There is a striking contrast between the coastline and the archipelago's limestone islands, first the coastline is cover with huge peat bugs and swamps where rise here and there dark hills dress with deep green spruces.
These rocky outcrops are a part of the Canadian Shield which exposes the most oldest rocks of the earth, magma cooled more than 3 billion years ago.
Islands are much younger, the grey limestone which composes them dates from the beginning of life 450 million years ago.
Mainly constituted by organic matter deposited at the bottom of the water, these islands made little by little surface since the last glaciation, from 20 000 years to 2 500 years ago.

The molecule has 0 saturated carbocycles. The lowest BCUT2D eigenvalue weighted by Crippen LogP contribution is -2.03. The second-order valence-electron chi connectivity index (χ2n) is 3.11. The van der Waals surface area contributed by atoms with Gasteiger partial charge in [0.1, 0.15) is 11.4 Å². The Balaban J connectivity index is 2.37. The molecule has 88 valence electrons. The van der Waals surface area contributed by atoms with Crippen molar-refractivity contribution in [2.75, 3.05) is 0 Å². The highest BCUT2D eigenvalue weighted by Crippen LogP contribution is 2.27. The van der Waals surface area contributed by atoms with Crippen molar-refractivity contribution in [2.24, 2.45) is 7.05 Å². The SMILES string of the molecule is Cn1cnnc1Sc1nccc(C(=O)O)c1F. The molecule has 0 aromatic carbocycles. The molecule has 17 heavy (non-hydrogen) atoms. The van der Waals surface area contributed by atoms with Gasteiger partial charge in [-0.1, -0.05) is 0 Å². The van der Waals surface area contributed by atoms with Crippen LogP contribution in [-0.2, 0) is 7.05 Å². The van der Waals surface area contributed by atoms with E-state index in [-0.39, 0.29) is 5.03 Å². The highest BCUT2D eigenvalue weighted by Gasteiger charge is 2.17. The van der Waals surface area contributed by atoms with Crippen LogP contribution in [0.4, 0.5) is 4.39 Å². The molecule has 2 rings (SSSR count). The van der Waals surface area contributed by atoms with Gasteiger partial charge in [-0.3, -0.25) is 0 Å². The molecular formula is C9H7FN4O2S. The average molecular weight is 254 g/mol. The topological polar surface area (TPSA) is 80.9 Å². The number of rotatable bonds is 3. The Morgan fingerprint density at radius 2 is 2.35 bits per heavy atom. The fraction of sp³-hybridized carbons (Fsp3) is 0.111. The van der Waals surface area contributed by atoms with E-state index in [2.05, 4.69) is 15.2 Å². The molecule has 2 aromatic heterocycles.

The rivers made by the melting glaciers who recovered the shore sculptured these surprising structures (sometimes called tea pots) which contain numerous fossils.
We visited the eastern part of the archipelago and on the three visited islands, two showed monoliths: the island of Wreck of which we have made the round trip by boat and the Nue island on which we spent several hours, the following photos result all of Nue island visit :